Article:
Board of Directors have a huge responsibility regarding risk governance and oversight; therefore it is understandable that they would delegate certain risk areas to other committees. The problem with that is certain risks might not be considered in aggregate or in relation to other known risk facing the company.
This becomes tricky because it is the full board that is ultimately responsible for making sure that the company is within its risk appetite so that interrelated risks will not be overlooked between committees. Although the full board should remain responsible, it is helpful to assign more focused on risk-topics to committees while still requiring review by the board in its entirety.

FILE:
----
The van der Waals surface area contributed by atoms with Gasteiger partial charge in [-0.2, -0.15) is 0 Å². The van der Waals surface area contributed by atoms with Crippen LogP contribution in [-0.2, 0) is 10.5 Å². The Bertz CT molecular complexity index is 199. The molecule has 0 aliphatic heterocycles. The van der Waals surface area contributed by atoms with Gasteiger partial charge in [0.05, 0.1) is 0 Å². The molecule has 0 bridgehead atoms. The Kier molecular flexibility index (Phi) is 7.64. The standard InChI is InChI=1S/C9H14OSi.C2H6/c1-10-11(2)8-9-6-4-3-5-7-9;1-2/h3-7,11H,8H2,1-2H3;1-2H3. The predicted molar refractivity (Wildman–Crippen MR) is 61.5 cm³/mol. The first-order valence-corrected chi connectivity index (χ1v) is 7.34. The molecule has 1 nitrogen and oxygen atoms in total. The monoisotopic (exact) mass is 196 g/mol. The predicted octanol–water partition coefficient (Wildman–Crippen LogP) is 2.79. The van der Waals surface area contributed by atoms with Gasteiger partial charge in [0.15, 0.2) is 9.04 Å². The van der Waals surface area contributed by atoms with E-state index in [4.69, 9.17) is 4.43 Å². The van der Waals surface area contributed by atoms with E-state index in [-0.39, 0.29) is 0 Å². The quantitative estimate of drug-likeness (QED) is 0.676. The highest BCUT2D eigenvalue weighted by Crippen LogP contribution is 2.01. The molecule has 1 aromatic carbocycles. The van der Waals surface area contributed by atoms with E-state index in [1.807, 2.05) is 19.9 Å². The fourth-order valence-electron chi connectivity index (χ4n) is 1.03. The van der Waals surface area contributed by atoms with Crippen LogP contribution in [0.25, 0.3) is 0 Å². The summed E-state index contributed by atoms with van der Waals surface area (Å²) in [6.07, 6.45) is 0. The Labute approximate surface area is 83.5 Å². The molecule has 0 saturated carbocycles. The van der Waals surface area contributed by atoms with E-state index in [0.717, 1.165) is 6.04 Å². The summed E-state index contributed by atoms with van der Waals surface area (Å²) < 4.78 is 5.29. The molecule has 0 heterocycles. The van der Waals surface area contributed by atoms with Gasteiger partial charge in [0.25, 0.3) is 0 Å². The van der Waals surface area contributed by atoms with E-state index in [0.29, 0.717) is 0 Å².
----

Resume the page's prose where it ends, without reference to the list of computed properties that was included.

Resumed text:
Directors should confirm with management the point at which certain operations become unacceptably risky and how management will respond if an unacceptable risk level is reached. The planned response should include discussions about how the risk is being mitigated, monitored and managed.
Directors should also develop a process to understand the potential impact of smaller risks in aggregate. Certain risk may be acceptable within themselves; however when added to other risks, they could prove crippling to the company. Instead of taking management’s word that risk is being appropriately managed, directors should request supporting evidence for management’s assertions about risk. ( NACD Report on Risk Governance: Balancing Risk and Reward October 2009 )